Atlas Shrugged: The Mocking

Thursday, August 6, 2009

Christopher Kimball Is The Bomb

I have to be quick---Ezra Klein is quite wrong about Kimball and his work and the Times Boston Globe article was snotty. I do realize, however, that it is very difficult to understand people who refuse to deal with stupidity and mediocrity when you are the type of person who will defend Megan McArdle. Kimball's magazine is a god-send for people who want to improve their cooking ability through hard work and study, instead of depending on whatever recipes the foodies at the Times and the Atlantic feel are hip this week.

UPDATE: Ezara blegs for information on good chef's knives. If only there were a cooking magazine that tested all kitchen products and obsessively determined which was best!


Ken Houghton said...

I freely admit considering "an unfunny Lake Woebegon" a phrase of pure redundancy, but that's the effect of 25 or 30 years of a "humor" that wears after one or two, let alone five or ten.

But what NYT (London Times? Washington Times?) article? And why would anyone take Ezra seriously on food?

Susan of Texas said...

Klein links to a Boston Globe article on Kimball here, and he also mentions him in his chat. Darn, in my haste I said Times instead of Globe.

Maybe Klein just thinks he's an expert on crazy, because he doesn't seem to understand why Kimball is so successful. Cooking is a series of chemical changes and it's incredibly helpful to know exactly what is happening and why. It's especially necessary in baking--I got a good grade in Chem Lab in college because I learned to measure and mix chemicals while making cakes and cookies.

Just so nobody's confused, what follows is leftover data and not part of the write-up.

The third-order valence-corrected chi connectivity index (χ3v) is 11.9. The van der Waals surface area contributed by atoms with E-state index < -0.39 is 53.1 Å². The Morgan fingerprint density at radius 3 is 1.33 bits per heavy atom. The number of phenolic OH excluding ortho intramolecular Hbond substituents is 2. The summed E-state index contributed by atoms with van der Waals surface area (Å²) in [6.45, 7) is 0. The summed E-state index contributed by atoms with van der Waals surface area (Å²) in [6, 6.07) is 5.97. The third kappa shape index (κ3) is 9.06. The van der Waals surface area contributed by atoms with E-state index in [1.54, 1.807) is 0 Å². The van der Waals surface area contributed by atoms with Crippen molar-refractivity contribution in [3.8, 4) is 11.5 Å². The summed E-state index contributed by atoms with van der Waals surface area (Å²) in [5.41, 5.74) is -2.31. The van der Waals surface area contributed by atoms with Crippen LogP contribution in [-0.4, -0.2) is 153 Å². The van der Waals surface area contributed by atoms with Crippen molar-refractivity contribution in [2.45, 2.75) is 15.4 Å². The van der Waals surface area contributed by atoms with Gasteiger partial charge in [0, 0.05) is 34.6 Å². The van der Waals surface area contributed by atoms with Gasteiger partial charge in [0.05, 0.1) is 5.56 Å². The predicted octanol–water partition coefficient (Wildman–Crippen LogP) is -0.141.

I like Kimball's essays on life in Vermont at lot, probably because I read and loved the Little House on the Prairie books as a kid. They described how people used to make a home with their own hands and that's fascinating to me. Several of my favorite books have that in common--they find meaning and beauty in daily life and its activities.

Anonymous said...


I think that's what made cooking so much fun for me. It's an experiment every time that you eat in the end. Unfortunately like so many things, you have to develop a core competency. But once you have achieved that, then cooking becomes so much more fun, because there are so many variables to play with.

Finally, cooking usually ends up with something tangible. Maybe not initially, if you're unlucky but later on you actually make something. That is its own reward.


Dr.BDH said...

My wife (professionally trained chef) and I (self-taught hash-slinger) have tried and rejected every cooking magazine except Cook's Illustrated. The article and some of Kimball's employees miss an important aspect of C.I.: in the course of trial and error plus investigation of cooking, say, the "perfect" flank steak, C.I. uncovers the facts about the cooking process that allow us to create our own recipes. Everything I grill now is better because of what I've learned from C.I. My wife's pancakes, which she loads with healthy stuff like flax seed and cottage cheese for our little boys, cook better because of what C.I. has revealed about pancakes. Kimball deserves whatever wealth the magazine has brought him. I hope the publishers of Motorcycle Consumer News (another ad-free, nothing but the facts publication) and The Medical Letter (ditto) are doing as well.

Susan of Texas said...

Hello, SV. Yes, Cook's is great because it explains techniques and the science of cooking and exactly how to achieve your goal. As DrBDH says, that means you will be more successful no matter what you cook.

Roger Ailes said...

Given Ezra's belief that "True Love has never had a more able chronicler" than John Hughes, I can't imagine he'd be able to discern between fine cutlery and a rusty Ginzu.

Judd Apatow and the Farrelly Bros. must be reeling from the slight.

clever pseudonym said...

CI is great because it's not just about cooking. They give you tips on storing, preserving, have great buying guides, etc. A lot of the other magazines just seem to be advert fillers and articles on sexy places to eat in Tuscany, i.e. the kind of thing people like McArdle throw on their coffee tables to appear as though they're a trendy yet sophisticated food snob.

Susan of Texas said...

Heh. Hughes was good at popular wish-fulfillment entertainment, but True Love? That's idiotic. They were adolescent fantasies.

These pundits of ours are in their 30s. It would be nice if they grew up.